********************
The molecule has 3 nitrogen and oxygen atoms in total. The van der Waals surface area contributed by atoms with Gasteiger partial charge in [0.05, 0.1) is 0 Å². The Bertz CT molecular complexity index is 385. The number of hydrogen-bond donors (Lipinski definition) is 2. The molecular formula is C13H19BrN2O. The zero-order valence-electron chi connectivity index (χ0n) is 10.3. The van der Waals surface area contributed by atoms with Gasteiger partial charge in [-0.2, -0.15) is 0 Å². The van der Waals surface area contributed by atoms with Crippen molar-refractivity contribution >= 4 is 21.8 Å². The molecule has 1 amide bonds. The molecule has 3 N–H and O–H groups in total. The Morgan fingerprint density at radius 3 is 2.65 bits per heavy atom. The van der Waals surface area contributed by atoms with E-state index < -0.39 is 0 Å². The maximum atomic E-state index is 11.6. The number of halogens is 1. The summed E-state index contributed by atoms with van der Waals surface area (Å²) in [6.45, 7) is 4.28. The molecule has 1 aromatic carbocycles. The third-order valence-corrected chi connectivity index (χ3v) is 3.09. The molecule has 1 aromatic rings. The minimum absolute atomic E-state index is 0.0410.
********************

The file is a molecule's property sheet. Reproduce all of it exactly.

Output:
The molecule has 3 nitrogen and oxygen atoms in total. The van der Waals surface area contributed by atoms with Gasteiger partial charge in [0.05, 0.1) is 0 Å². The Bertz CT molecular complexity index is 385. The number of hydrogen-bond donors (Lipinski definition) is 2. The molecular formula is C13H19BrN2O. The zero-order valence-electron chi connectivity index (χ0n) is 10.3. The van der Waals surface area contributed by atoms with Gasteiger partial charge in [-0.2, -0.15) is 0 Å². The van der Waals surface area contributed by atoms with Crippen molar-refractivity contribution >= 4 is 21.8 Å². The molecule has 1 amide bonds. The molecule has 3 N–H and O–H groups in total. The Morgan fingerprint density at radius 3 is 2.65 bits per heavy atom. The van der Waals surface area contributed by atoms with E-state index < -0.39 is 0 Å². The maximum atomic E-state index is 11.6. The number of halogens is 1. The summed E-state index contributed by atoms with van der Waals surface area (Å²) in [6.45, 7) is 4.28. The molecule has 1 aromatic carbocycles. The third-order valence-corrected chi connectivity index (χ3v) is 3.09. The molecule has 1 aromatic rings. The minimum absolute atomic E-state index is 0.0410.